US 4041300 A
A multiple flash lamp array having a plastic housing provided on the surface thereof with a pattern of electrically conductive material, and one or more openings through the housing wall at a location adjacent to the outer pattern of conductive material and communicating with an electrical ground of circuitry contained within the array, to provide a discharge path for an electrostatically charged person or object touching the array. This reduces the possibility of accidental flashing of lamps by electrostatic charges.
1. A flash lamp array comprising a walled hollow housing containing flash lamps and circuitry including electrical ground, conductive material on at least a portion of the outer surface of said housing, and means providing a path through the wall of said housing for electrostatic discharges between said conductive material and said electrical ground, thereby reducing the possibility of accidental flashing of lamps by said electrostatic discharges.
2. An array as claimed in claim 1, in which said conductive material is transparent.
3. An array as claimed in claim 1, said electrical ground including a member adjacent to the inner surface of said housing at a location in alignment with a portion of said conductive material, and in which said means providing a path for electrostatic discharges comprises an opening through the wall of said housing between said ground member and said portion of the conductive material.
4. An array as claimed in claim 3, in which conductive material is provided in said opening.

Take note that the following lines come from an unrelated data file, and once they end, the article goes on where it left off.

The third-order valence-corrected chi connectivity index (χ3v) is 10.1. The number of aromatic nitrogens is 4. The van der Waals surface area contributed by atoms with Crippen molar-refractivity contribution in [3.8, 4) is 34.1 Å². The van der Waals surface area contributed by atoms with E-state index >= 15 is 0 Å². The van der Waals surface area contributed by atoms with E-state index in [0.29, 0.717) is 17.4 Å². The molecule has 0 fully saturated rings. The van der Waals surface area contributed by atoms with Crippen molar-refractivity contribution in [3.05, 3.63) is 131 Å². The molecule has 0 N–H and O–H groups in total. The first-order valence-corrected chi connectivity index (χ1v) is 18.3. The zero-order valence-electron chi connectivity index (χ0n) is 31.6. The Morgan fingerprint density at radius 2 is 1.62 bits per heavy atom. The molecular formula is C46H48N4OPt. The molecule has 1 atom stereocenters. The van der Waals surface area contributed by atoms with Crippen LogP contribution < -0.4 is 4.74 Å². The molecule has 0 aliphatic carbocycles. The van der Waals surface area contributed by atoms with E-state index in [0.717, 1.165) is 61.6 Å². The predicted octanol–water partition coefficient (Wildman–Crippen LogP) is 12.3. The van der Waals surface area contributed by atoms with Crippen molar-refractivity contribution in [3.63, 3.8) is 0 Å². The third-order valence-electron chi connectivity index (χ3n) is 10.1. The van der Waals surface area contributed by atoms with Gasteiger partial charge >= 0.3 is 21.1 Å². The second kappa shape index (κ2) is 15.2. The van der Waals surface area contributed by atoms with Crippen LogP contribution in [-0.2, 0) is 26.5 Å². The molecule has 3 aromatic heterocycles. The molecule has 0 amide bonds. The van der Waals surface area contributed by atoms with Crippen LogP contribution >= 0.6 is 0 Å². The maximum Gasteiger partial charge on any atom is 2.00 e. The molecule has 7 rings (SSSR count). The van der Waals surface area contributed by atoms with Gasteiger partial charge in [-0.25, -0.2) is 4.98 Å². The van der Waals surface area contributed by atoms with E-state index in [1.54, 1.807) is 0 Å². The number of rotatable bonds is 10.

5. An array as claimed in claim 3, in which said electrical ground member includes a conductive reflector unit positioned to reflect light from said lamps when flashed.
6. An array as claimed in claim 3, in which said flash lamps are arranged in a planar configuration for projecting light therefrom through a front wall of said housing when flashed, said conductive material being on the outer surface of said front wall and configured in the form of a matrix having a window opening in front of each lamp, each of said window openings being surrounded by a frame of said conductive material.
7. An array as claimed in claim 3, in which said flash lamps are arranged in a planar configuration for projecting light therefrom through a front wall of said housing when flashed, said array including a circuit board contained within said housing adjacent to a rear wall thereof and provided with lamp flashing circuitry thereon including sensitive portions which could cause lamps to be flashed by said electrostatic discharges, said conductive pattern being on the outside surface of said rear wall and configured to be behind said sensitive portions of the circuit board.